Alternative finance working group launches advisor-facing survey on getting AltFi products into SIPPs.
A working group on alternative finance run by the Tax Incentivised Savings Association (TISA) has launched a survey on whether self-invested personal pensions (SIPPs) should be opened up to include alternative finance investments.
The survey comes at a time when peer-to-peer lending and debt-based crowdfunding are becoming “increasingly mainstream”, according to TISA. The association references the fact that the UK industry recently crossed the £10bn mark in cumulative output, while also citing the increasingly active Innovative Finance ISA market, as well as the fact that the regulator recently made advising on peer-to-peer loans a regulated activity.
The short survey of 14 questions aims to ascertain whether financial advisors feel that peer-to-peer loans and debt-based securities (bonds) should be allowed in SIPPs.
The questions seek to gauge how well respondents understand alternative finance as an asset class, to what extent their clients have been enquiring about it, their thoughts on its suitability as a recommended investment, and their opinions on what the impact of including these kinds of investments within SIPPs would be.
Investors have previously been able to invest in peer-to-peer lending via SIPPs with certain providers, such as secured business lender ThinCats.
But these channels were opened at the discretion of a handful of SIPP administrators, including Greyfriars, which have since pulled back from the alternative finance market. New capital adequacy rules introduced in 2016 made it harder for administrators to hold any “non-standard assets” – which broadly-speaking means anything that isn’t liquid. Connected party and taxable property concerns were also raised at this time.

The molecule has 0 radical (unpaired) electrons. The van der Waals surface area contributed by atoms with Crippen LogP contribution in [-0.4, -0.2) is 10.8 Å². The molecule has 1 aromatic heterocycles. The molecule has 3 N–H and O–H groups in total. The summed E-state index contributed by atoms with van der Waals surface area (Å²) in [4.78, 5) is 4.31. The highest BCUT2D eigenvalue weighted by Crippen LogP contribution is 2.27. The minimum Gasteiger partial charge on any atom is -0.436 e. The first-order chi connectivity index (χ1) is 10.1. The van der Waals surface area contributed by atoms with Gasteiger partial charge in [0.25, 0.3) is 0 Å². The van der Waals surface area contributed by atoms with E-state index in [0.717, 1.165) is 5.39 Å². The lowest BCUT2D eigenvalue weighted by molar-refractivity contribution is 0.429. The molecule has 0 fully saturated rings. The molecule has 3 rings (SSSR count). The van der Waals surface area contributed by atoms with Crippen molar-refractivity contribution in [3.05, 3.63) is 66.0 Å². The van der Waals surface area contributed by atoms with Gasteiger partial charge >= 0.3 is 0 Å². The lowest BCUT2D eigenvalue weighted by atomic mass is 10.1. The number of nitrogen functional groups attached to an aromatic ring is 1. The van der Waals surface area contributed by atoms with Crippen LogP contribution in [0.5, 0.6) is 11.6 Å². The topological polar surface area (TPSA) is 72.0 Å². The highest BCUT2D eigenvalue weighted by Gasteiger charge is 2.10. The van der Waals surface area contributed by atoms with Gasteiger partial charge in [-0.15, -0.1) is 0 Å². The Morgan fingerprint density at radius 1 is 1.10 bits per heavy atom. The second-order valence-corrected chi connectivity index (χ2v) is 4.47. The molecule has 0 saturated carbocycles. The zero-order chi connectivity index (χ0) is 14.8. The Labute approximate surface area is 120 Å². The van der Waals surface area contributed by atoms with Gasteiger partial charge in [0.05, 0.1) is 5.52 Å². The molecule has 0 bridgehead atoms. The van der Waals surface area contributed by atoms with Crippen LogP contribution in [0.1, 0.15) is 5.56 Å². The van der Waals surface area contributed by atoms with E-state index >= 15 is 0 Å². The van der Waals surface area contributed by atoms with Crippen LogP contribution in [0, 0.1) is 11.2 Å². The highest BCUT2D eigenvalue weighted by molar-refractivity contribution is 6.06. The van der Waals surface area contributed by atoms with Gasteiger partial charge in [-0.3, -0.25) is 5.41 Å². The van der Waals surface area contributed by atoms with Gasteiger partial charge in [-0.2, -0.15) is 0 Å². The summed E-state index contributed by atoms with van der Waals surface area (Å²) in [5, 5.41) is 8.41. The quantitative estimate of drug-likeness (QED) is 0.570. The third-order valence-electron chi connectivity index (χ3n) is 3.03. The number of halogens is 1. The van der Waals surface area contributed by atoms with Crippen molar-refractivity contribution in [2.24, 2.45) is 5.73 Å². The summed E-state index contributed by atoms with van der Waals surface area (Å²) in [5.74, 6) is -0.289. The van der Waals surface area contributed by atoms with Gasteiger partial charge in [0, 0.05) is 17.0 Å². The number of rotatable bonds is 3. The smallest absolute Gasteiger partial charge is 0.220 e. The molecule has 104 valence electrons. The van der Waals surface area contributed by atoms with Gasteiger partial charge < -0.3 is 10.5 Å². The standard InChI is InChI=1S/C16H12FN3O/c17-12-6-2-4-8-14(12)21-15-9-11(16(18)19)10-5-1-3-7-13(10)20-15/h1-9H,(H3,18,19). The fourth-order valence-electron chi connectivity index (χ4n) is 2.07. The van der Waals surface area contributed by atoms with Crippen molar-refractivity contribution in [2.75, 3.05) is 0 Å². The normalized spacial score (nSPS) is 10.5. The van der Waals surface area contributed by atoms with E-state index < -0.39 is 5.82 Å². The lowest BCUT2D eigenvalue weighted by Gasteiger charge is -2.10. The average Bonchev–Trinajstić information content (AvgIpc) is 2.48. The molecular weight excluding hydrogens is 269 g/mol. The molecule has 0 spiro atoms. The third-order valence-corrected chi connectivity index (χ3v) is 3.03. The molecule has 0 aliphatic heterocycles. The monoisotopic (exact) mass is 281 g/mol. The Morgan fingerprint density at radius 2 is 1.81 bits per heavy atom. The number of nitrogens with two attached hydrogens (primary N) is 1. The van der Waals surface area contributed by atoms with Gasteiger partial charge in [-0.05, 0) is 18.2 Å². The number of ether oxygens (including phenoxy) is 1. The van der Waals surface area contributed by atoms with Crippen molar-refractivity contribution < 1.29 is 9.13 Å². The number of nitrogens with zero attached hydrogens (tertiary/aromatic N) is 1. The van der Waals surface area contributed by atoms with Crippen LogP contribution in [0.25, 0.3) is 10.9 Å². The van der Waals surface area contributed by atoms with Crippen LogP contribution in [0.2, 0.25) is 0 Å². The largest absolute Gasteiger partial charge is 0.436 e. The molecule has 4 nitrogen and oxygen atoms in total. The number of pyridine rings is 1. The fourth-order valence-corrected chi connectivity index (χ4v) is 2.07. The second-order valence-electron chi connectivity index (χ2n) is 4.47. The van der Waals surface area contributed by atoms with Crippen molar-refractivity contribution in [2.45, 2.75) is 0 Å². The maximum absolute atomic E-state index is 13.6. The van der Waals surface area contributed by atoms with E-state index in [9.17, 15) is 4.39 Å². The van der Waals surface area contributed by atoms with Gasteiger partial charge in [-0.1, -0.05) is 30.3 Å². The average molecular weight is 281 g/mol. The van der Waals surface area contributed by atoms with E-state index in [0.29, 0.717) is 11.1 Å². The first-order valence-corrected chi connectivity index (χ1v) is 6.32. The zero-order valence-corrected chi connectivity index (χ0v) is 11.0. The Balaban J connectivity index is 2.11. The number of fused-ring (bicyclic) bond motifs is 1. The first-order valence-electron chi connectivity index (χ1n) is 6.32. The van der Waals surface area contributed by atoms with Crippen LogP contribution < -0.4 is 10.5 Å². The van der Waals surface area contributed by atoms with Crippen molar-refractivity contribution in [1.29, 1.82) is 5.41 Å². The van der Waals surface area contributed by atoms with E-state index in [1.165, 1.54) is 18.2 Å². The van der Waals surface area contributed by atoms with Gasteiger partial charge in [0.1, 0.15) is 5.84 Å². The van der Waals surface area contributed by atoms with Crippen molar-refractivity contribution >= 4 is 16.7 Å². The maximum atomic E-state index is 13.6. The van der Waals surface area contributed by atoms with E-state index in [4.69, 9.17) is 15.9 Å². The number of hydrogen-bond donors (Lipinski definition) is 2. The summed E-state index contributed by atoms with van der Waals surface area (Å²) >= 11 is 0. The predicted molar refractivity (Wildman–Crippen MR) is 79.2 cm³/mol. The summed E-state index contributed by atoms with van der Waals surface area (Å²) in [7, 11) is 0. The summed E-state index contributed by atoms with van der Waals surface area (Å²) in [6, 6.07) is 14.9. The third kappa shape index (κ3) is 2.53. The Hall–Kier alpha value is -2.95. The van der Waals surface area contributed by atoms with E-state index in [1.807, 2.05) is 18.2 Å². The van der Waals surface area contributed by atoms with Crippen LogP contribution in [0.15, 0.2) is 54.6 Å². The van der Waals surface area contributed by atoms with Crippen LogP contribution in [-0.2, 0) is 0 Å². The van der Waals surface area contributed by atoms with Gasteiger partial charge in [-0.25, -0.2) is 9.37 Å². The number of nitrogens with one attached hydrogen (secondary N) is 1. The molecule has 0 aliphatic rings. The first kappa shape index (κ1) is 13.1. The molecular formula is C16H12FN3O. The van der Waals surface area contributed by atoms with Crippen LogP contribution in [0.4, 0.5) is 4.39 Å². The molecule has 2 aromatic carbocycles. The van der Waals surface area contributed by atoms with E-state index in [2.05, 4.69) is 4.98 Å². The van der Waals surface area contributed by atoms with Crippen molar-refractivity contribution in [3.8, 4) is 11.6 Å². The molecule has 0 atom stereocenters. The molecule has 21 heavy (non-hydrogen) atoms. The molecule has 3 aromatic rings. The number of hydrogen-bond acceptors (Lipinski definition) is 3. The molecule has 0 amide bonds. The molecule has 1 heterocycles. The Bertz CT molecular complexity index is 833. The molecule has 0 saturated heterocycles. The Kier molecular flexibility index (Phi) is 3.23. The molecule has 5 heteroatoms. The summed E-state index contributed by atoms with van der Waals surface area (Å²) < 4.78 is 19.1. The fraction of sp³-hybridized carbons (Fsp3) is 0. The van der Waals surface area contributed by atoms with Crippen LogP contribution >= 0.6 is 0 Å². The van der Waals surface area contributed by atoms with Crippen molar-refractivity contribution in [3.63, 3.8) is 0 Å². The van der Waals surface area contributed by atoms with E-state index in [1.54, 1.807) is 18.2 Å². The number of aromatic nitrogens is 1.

But Jake Wombwell-Povey (pictured), CEO of Goji and chair of TISA’s working group on alternative finance, said that alternative finance is a good retirement product, one which is already being invested in by a huge number of retail and institutional investors. He believes the asset class should be easier to invest in via a SIPP.
He argues that the major peer-to-peer providers are actually a lot more liquid than is sometimes supposed, and that SIPP rules are now out of kilter with ISA regulations, which allow the inclusion of such products.
TISA will soon be putting forward a proposed carve-out to facilitate the inclusion of alterative finance in SIPPs while limiting any “unforeseen adverse consequences”.
The ultimate aim of the working group is to lower the compliance burden for SIPP administrators, thereby opening up the asset class to a wider range of investors.
The TISA group will look to combine the results of this survey with its own technical and quantitative, liquidity-focused research to put a strong argument to the FCA, HMT and HMRC on alternative finance and SIPPs.